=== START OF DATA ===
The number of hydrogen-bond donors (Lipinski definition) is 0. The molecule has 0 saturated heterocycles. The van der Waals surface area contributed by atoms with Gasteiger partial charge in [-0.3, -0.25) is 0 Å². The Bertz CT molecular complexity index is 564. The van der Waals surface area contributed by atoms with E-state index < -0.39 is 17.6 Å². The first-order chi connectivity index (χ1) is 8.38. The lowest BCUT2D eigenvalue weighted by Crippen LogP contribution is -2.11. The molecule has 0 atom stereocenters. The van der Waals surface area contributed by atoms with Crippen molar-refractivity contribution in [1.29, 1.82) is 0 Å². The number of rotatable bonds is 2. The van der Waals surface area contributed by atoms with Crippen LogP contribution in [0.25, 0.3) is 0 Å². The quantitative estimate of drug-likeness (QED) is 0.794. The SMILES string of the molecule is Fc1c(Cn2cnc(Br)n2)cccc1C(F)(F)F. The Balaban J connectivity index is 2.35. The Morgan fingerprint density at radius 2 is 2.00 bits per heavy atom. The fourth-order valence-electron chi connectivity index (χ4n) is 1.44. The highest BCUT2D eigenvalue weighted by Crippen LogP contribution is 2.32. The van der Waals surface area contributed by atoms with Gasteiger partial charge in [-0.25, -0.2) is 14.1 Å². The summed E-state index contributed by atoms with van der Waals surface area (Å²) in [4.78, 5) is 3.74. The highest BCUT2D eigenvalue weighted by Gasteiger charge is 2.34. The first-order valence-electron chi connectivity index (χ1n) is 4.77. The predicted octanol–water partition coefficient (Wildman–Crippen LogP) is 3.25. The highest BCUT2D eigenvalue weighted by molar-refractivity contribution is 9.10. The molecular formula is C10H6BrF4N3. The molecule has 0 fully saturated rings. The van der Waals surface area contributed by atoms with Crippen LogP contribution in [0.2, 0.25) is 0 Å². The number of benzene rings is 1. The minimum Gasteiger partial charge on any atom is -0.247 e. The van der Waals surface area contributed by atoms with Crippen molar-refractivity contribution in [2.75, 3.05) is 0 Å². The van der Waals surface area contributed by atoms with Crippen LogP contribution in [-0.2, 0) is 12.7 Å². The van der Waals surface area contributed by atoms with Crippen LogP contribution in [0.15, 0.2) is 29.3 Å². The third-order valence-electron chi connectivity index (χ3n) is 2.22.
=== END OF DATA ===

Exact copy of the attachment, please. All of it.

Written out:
The number of hydrogen-bond donors (Lipinski definition) is 0. The molecule has 0 saturated heterocycles. The van der Waals surface area contributed by atoms with Gasteiger partial charge in [-0.3, -0.25) is 0 Å². The Bertz CT molecular complexity index is 564. The van der Waals surface area contributed by atoms with E-state index < -0.39 is 17.6 Å². The first-order chi connectivity index (χ1) is 8.38. The lowest BCUT2D eigenvalue weighted by Crippen LogP contribution is -2.11. The molecule has 0 atom stereocenters. The van der Waals surface area contributed by atoms with Crippen molar-refractivity contribution in [1.29, 1.82) is 0 Å². The number of rotatable bonds is 2. The van der Waals surface area contributed by atoms with Crippen LogP contribution in [0.25, 0.3) is 0 Å². The quantitative estimate of drug-likeness (QED) is 0.794. The SMILES string of the molecule is Fc1c(Cn2cnc(Br)n2)cccc1C(F)(F)F. The Balaban J connectivity index is 2.35. The Morgan fingerprint density at radius 2 is 2.00 bits per heavy atom. The fourth-order valence-electron chi connectivity index (χ4n) is 1.44. The highest BCUT2D eigenvalue weighted by Crippen LogP contribution is 2.32. The van der Waals surface area contributed by atoms with Gasteiger partial charge in [-0.25, -0.2) is 14.1 Å². The summed E-state index contributed by atoms with van der Waals surface area (Å²) in [4.78, 5) is 3.74. The highest BCUT2D eigenvalue weighted by Gasteiger charge is 2.34. The first-order valence-electron chi connectivity index (χ1n) is 4.77. The predicted octanol–water partition coefficient (Wildman–Crippen LogP) is 3.25. The highest BCUT2D eigenvalue weighted by molar-refractivity contribution is 9.10. The molecular formula is C10H6BrF4N3. The molecule has 0 fully saturated rings. The van der Waals surface area contributed by atoms with Crippen LogP contribution in [0.2, 0.25) is 0 Å². The number of benzene rings is 1. The minimum Gasteiger partial charge on any atom is -0.247 e. The van der Waals surface area contributed by atoms with Crippen molar-refractivity contribution in [2.75, 3.05) is 0 Å². The van der Waals surface area contributed by atoms with Crippen LogP contribution in [-0.2, 0) is 12.7 Å². The van der Waals surface area contributed by atoms with Crippen LogP contribution in [0.15, 0.2) is 29.3 Å². The third-order valence-electron chi connectivity index (χ3n) is 2.22.